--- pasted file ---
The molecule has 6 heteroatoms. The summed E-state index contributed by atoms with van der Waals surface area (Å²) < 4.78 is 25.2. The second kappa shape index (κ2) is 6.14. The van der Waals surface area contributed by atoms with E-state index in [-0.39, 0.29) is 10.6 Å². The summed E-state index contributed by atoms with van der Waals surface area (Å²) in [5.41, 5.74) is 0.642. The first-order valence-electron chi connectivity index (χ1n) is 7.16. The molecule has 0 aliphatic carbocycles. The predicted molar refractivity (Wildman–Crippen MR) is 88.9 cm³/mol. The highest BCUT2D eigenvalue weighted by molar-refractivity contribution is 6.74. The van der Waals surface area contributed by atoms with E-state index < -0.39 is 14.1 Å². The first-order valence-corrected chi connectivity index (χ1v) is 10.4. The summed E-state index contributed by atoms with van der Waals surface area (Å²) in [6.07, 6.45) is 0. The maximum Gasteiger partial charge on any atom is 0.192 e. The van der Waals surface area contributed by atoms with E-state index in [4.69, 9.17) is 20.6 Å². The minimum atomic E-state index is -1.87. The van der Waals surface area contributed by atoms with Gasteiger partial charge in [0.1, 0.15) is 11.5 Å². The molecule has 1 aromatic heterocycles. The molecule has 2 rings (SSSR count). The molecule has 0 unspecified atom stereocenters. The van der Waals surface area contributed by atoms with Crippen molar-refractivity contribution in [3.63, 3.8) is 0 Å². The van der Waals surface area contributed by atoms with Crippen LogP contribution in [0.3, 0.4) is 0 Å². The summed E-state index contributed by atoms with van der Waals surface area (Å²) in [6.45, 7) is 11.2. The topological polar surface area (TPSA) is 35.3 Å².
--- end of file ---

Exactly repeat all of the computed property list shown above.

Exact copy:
The molecule has 6 heteroatoms. The summed E-state index contributed by atoms with van der Waals surface area (Å²) < 4.78 is 25.2. The second kappa shape index (κ2) is 6.14. The van der Waals surface area contributed by atoms with E-state index in [-0.39, 0.29) is 10.6 Å². The summed E-state index contributed by atoms with van der Waals surface area (Å²) in [5.41, 5.74) is 0.642. The first-order valence-electron chi connectivity index (χ1n) is 7.16. The molecule has 0 aliphatic carbocycles. The predicted molar refractivity (Wildman–Crippen MR) is 88.9 cm³/mol. The highest BCUT2D eigenvalue weighted by molar-refractivity contribution is 6.74. The van der Waals surface area contributed by atoms with E-state index < -0.39 is 14.1 Å². The first-order valence-corrected chi connectivity index (χ1v) is 10.4. The summed E-state index contributed by atoms with van der Waals surface area (Å²) in [6.07, 6.45) is 0. The maximum Gasteiger partial charge on any atom is 0.192 e. The van der Waals surface area contributed by atoms with E-state index in [4.69, 9.17) is 20.6 Å². The minimum atomic E-state index is -1.87. The van der Waals surface area contributed by atoms with Gasteiger partial charge in [0.1, 0.15) is 11.5 Å². The molecule has 1 aromatic heterocycles. The molecule has 2 rings (SSSR count). The molecule has 0 unspecified atom stereocenters. The van der Waals surface area contributed by atoms with Crippen molar-refractivity contribution in [3.63, 3.8) is 0 Å². The van der Waals surface area contributed by atoms with Crippen LogP contribution in [0.3, 0.4) is 0 Å². The summed E-state index contributed by atoms with van der Waals surface area (Å²) in [6.45, 7) is 11.2. The topological polar surface area (TPSA) is 35.3 Å².